A 13-year-old girl committed suicide in Tala Tappeh village, in Urmia, northwestern Iran, due to poverty and not having a smartphone to participate in online classes.
Parastu Jalili Azar is not the first victim of poverty who committed suicide in the past month.
According to the Human Rights News Agency, the West Azerbaijan province’s Education Organization denied that the Parastu committed suicide because she did not have access to a smartphone for online classes.
The Education Organization said that Parastu was continuing her education “via TV”.
Increase in child’s suicides
On October 10, another student, 11-year-old Mohammad Moussavi, hanged himself in southwestern Iran for not having a smartphone to participate in online classes. Moussavi’s mother initially said her son’s school did not give Mohammad a smartphone despite their promises. The incident caused national outrage and the grieving mother later retracted her remarks, seemingly from pressure by the regime, and said the school had supported and helped Mohammad.
There has been an increase in suicides among children and teenagers in Iran.
The head of the Scientific Association of Iran’s Social Work said today that the reason behind the increase was that the “community was erupting from pressure”.
Mostafa Eghlima told Iran’s Faraz website that these suicides could not be prevented until the reasons behind them, including poverty, unemployment and high prices, were eradicated.
“If these child suicides took place in another country, the governor or mayor of that city would have resigned. Because they would be the ones behind unemployment, poverty, and social calamities,” the university professor added.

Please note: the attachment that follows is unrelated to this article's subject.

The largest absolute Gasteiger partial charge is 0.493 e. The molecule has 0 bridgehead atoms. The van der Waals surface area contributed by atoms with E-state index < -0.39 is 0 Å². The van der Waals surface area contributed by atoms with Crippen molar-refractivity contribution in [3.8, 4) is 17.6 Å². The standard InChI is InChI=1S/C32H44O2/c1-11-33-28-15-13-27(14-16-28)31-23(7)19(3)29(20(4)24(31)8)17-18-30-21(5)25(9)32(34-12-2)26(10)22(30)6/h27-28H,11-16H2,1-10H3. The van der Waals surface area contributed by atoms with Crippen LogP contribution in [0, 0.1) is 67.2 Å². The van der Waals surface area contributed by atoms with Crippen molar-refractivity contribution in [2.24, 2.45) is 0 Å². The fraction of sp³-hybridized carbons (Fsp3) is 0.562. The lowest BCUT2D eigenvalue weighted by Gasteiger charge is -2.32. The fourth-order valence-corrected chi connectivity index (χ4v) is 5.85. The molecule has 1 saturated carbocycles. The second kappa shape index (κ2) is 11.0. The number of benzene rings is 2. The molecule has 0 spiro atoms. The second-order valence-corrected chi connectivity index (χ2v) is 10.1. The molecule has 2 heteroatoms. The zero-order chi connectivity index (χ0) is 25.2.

He also said that suicide by hanging was the most prevalent form of suicide in Iran and implied that children learned if from the regime’s public executions.
“Despite these incidents, public executions are still showcased. That is not done in any other part of the world. Children are not born thieves and murderers and they do not commit suicide. These children have been brought up by the community and if someone is to be condemned, it should be the governor or the President,” he added.
Due to a record low of the country’s currency and economic problems in Iran, the poverty line for a family of four has increased to 10 million tomans (around $314). This has left more than 60 million Iranians in poverty while 50% of the population live in abject poverty. With the sharp increase in the price of electronics, only a limited number of students can afford smartphones or tablets for online classes.